So little is in our hands. There’s so little you and I actually chose. Do you remember that church you used to get dragged to? You used to be so afraid of God. You don’t talk about Him anymore, but you still talk about that church, how silly and wrong it was. Things happened there you won’t even tell me about. Every time I pass it on the road I think of you. I think of all the things I don’t know about you even though it’s been just me and you for four years now. Five years now. I don’t know. I wasn’t even me before then.
I think religion messed us up. Catholic school did it for me. I understand. People are bored and they need something. I’ve seen religion in people’s eyes. I used to see it in yours, the way they were all hollowed out and then filled back up again with a great and distant purpose, keeping watch over obligations in a different world altogether. I never bought into it enough for that to happen to me, but I wanted to. I tried. Obsessing over love we couldn’t see did us no favors.
I remember the first time I saw you naked. We were seniors and it was night out. We were in my pool and all the June beetles were dying in clumps trying to get to the light under the water. We were throwing a yellow volleyball at each other as hard as we could, closing in to make it sting, closer and closer until we started fighting, then touching, then your shorts came off. You told me a week later you just wanted to be normal, but nothing felt out of place for me about that night.
You’re always saying how you don’t want to be your dad. Every guy I end up close to will say something similar to that. No guy wants to end up like his dad, or at least the guys that end up in my orbit. I’ve told you over and over you have nothing to worry about. The fact you’re even worrying about it is something your dad would never do. You’d never hit anybody. Well, not anymore. Those fights in high school don’t count. It’s a rough neighborhood. But you’d never hit your kid. You’ll be a good father. I’m certain you’ll be a good father.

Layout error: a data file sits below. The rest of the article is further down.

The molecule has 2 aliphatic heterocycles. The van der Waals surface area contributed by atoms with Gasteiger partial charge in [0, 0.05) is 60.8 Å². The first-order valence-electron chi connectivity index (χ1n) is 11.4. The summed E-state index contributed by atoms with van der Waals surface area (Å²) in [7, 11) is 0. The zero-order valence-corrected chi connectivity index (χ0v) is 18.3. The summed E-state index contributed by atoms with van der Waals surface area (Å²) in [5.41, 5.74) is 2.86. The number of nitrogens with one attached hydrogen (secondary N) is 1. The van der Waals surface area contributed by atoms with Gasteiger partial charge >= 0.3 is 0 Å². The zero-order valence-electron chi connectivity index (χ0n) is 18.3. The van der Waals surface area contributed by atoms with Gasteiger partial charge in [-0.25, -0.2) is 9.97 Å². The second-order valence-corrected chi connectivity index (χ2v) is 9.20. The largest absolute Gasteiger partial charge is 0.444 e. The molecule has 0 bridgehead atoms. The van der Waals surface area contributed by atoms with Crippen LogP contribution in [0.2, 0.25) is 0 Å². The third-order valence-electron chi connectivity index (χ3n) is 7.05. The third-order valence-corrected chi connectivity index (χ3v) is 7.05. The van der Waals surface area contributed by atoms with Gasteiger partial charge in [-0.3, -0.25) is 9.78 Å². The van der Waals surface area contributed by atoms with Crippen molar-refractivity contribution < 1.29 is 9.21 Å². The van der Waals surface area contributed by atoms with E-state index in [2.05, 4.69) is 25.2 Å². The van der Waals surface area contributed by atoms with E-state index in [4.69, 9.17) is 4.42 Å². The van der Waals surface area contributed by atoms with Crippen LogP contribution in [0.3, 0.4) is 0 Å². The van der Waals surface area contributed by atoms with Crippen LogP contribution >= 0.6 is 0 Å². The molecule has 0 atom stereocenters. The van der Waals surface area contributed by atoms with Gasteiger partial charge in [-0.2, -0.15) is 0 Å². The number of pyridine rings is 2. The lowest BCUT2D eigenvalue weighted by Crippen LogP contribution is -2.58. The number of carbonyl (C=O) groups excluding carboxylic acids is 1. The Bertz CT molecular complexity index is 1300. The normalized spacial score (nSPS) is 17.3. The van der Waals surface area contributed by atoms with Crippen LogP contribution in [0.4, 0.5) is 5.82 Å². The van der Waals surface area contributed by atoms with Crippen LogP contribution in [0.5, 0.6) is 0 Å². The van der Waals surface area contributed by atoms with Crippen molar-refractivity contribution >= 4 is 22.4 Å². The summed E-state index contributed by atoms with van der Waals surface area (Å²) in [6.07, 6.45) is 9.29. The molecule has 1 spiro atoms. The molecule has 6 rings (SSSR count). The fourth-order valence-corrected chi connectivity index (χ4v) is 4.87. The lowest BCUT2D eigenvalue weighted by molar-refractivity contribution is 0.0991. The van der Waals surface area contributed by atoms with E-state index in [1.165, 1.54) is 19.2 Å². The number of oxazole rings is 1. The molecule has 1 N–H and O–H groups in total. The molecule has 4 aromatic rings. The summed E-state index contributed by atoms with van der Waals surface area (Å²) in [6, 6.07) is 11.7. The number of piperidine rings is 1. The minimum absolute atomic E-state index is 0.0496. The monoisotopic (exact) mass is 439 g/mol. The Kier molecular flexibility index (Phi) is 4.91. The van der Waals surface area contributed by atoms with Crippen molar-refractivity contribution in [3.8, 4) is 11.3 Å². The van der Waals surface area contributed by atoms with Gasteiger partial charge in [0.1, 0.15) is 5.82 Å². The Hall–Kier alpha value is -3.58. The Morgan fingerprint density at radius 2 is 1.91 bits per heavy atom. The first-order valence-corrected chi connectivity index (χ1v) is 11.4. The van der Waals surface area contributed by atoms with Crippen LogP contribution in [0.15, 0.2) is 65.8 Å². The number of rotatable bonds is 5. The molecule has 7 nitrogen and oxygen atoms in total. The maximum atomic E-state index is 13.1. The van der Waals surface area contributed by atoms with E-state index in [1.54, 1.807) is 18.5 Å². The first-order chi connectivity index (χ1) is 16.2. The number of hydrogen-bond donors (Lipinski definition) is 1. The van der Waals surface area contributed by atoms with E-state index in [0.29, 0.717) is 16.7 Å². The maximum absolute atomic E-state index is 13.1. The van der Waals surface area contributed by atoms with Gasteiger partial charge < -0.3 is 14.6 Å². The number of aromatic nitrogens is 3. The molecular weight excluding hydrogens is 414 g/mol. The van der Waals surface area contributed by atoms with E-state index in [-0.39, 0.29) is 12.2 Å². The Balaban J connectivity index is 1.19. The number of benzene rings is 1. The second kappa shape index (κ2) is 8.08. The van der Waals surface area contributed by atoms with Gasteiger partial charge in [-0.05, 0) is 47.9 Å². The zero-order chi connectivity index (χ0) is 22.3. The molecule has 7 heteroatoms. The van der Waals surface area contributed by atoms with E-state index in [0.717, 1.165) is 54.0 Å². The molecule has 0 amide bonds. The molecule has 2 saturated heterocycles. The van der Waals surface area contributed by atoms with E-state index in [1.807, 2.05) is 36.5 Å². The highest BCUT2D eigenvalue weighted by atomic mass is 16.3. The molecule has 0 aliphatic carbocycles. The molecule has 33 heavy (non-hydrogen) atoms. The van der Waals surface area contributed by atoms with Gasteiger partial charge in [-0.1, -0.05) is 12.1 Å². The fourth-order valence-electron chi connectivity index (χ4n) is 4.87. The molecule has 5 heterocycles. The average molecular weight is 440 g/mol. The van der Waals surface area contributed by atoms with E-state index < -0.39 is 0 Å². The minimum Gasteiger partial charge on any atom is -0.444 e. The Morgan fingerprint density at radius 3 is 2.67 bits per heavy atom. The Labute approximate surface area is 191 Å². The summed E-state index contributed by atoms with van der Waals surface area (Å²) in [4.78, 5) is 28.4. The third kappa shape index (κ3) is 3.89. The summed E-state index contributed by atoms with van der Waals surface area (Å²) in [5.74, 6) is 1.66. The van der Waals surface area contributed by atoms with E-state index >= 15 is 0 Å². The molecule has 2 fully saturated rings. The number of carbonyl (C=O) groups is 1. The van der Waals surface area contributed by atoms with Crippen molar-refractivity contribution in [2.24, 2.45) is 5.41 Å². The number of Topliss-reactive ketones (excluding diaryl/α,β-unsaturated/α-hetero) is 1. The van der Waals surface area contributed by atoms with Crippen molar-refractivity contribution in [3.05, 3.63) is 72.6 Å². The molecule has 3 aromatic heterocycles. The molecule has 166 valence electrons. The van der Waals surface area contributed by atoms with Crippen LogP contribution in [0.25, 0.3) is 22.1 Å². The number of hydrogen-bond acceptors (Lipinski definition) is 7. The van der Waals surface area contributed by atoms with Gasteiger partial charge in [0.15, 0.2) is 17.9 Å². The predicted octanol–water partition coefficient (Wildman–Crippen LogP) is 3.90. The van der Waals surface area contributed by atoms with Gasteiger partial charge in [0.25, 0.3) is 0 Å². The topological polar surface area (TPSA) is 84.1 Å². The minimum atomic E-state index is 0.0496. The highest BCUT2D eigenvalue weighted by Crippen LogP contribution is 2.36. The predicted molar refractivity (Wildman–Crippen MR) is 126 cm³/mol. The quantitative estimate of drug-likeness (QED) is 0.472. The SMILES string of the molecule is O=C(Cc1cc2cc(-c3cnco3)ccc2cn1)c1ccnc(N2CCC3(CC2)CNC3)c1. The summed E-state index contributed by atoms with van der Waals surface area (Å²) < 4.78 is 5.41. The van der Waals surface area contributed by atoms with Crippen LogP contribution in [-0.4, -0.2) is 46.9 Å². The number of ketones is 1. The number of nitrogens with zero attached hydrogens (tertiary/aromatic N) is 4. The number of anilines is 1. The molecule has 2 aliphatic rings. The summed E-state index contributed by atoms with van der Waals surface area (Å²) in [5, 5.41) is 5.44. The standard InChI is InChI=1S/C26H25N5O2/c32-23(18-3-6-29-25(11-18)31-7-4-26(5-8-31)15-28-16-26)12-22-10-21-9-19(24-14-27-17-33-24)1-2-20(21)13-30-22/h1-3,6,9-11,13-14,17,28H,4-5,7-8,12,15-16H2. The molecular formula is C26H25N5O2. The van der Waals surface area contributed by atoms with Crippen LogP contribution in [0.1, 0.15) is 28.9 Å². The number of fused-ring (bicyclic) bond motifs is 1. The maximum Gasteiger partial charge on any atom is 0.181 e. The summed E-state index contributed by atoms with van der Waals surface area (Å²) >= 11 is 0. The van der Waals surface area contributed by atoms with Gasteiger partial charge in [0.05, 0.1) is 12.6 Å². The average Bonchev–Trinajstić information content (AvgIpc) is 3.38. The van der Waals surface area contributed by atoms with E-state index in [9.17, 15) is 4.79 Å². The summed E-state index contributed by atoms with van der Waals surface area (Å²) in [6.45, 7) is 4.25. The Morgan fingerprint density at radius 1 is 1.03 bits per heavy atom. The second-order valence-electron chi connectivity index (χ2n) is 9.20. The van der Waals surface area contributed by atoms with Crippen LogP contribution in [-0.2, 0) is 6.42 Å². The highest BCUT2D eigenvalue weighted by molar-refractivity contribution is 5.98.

You know I mean it because I’m saying it even though picturing you as a father messes me up. We’re not going to end up together. We’re not going to have a family. I don’t even know where I’ll be when you become a father, only that it will be far away. There’s no changing it. Your family would never let us. You’d never let yourself. Whenever we screw around or kiss or anything, it’s in the back of my head.
But I keep doing it because I’m not ready to lose anything. I’m not ready to lose what we have. I’m not ready to lose my mom. She’s wrapping her head up in these silky scarves and they seem so flimsy, so weak, and I guess I just can’t picture it. I can’t imagine anything ever getting better. I can’t imagine something weak getting strong again; her hair popping back up and out of her head and shoving those silky scarves off forever. All I do is picture the worst all day.
I’m not ready to leave our hometown. Isn’t that silly? There’s hardly anything to miss. The gentlemen’s club half a mile away from my house where that lady got shot. The creek out back. The Korean restaurant with the rude man named Moses behind the register, ready with an insult. Our high school with the broken windows and too few desks. Where else would I go?
I’m not ready for us to drift apart. I’m so scared of us drifting apart. I know, it’s not happening, you keep reassuring me, but yes it is. There aren’t enough rooms with doors that lock for us. I’m in love with you. You’re not in love with me, or if you are then it doesn’t matter anyway. We can’t keep going like this. Not forever. It’s killing me.
But for now I’ll try not to think about it. Thinking about it just jinxes everything. The sun is so bright here, and the sky is a kind of blue that makes me happy. It’s different from ours back home. We can’t afford to go anywhere, but we’re going somewhere. We’re never going to be together, but we’re together. There’s a wide open road and hours to kill. For a little bit, we can do whatever we want.
Listen to JP Brammer read this essay